Make a big batch of Brown Rice Stuffing and use it in any number of recipes or serve some alongside roasted chicken or pork. You can also just cook the 2 cups of rice in the stock and use the leftovers for casseroles and soup.

Makes 8 cups

Ingredients

  • 1 cup chopped nuts (pecans, walnuts, pignoli, etc.)
  • 2 tablespoons olive oil
  • 1 ½ cups chopped onion
  • 1 cup chopped celery
  • 1 teaspoon dried thyme
  • 2 teaspoons dried sage
  • 2 cups uncooked brown rice or whole grain rice mix (unseasoned)
  • 3 ⅓ cups chicken or vegetable stock
  • 2 tablespoons chopped parsley
  • 1 teaspoon lemon juice
  • Salt and freshly ground black pepper to taste

Directions

Toast the nuts by heating them over medium-high heat in a heavy, dry skillet or baking them in a toaster oven until golden brown. Do not allow them to burn. Remove from the pan and set aside.

Heat the oil in a heavy saucepan. Add the onion and celery and saute over low heat until soft and just beginning to brown. Stir in the thyme, sage and rice. Add the toasted nuts. Add the stock, bring to a boil and boil for two minutes.

Lower heat, cover and cook until the liquid is absorbed, about 20 minutes. The rice will still be a little firm, but it will continue to cook in the recipes below. Season the mixture with parsley, lemon juice and salt and pepper. Set aside or refrigerate until ready to use.

Use to stuff vegetables, such as peppers, tomatoes, onions or cabbage.

rice2

Italian Sausage Stuffed Peppers

Ingredients

  • 4-6 (depending on size) large peppers (green, red, yellow or orange), tops cut off and cleaned out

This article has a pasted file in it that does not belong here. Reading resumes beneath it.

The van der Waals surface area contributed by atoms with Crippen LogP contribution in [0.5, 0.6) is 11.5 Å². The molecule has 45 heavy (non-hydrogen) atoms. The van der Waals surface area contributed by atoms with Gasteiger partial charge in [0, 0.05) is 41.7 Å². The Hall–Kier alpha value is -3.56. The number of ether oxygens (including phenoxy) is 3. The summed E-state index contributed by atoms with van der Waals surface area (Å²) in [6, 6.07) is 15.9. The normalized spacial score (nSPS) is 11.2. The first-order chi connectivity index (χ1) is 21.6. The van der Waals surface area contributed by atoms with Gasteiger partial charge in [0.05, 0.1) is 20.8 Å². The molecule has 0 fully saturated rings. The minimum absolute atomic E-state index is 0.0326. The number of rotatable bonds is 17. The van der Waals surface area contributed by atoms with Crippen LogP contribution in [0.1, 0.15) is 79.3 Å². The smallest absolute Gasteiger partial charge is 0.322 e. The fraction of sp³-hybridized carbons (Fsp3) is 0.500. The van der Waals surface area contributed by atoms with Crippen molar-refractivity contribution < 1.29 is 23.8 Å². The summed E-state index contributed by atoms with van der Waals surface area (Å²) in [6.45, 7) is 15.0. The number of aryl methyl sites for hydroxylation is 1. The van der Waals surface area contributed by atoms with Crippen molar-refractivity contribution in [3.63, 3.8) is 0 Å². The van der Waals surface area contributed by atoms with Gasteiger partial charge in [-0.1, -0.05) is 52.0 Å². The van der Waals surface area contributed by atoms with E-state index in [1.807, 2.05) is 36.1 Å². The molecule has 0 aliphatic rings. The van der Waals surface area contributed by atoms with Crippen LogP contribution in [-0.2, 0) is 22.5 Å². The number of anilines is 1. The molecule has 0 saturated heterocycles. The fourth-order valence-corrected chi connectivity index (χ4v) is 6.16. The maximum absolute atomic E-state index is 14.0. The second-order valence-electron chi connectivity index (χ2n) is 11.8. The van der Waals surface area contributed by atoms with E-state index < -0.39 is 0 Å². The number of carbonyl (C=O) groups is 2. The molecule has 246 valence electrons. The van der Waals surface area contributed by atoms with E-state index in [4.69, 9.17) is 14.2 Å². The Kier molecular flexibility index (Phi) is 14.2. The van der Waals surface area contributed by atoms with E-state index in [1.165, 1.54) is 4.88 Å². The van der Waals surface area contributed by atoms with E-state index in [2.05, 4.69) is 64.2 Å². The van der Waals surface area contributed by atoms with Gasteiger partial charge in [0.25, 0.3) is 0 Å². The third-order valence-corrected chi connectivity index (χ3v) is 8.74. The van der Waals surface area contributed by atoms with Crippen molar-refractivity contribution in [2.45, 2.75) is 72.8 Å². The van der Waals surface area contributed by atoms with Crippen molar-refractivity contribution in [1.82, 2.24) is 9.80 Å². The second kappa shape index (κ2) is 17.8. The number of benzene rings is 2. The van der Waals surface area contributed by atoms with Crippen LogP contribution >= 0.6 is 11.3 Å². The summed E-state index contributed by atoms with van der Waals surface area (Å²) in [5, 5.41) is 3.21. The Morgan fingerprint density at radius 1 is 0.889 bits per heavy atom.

• 1 lb hot Italian pork or turkey sausage, casing removed
  • 2 garlic cloves, minced
  • 2 teaspoons Italian seasoning, recipe above
  • 1 cup prepared brown rice stuffing
  • Salt & fresh ground pepper (to taste)
  • 1 cup shredded mozzarella cheese
  • 1 1/2 cups marinara sauce, optional
  • Fresh basil, for garnish

Directions

Saute sausage until browned. Add garlic and Italian seasoning. Saute for 2 minutes.

Pour into a mixing bowl and stir in rice stuffing.

Stuff  mixture into the hollowed out peppers.  Place in a baking dish and top the peppers with mozzarella cheese. Pour marinara sauce around the peppers, if desired. You can also heat the sauce separately and pour it over the baked peppers.

Bake at 350 degrees F. for 25-30 minutes or until the peppers are tender. Garnish with fresh basil, if desired.

rice2

Stuffed Acorn Squash

2 servings

Ingredients

  • 1 acorn squash
  • 2 tablespoons extra‐virgin olive oil
  • 1 clove organic garlic, minced
  • 1/2 cup diced Portobello mushrooms
  • 1/2 cup cooked brown rice stuffing
  • 1 tablespoon butter
  • Kosher salt and pepper to taste

Directions

Preheat the oven to 350 degrees F.

Cut acorn squash in half; remove seeds and place cut sides down on a greased baking pan.

Roast for 35 minutes. Cool and remove flesh the from squash halves; cube the squash flesh.

Add oil to a sauté pan over medium‐high heat. Add the cubed squash, garlic and mushrooms. Sauté for 4 to 5 minutes.

Add cooked brown rice stuffing, butter and salt and pepper, if needed.

Mix well and stuff into empty squash halves. Reheat in the oven for a few minutes.

rice3

Brown Rice Fritters

Ingredients

  • 2 cups cooked (leftover, plain) brown rice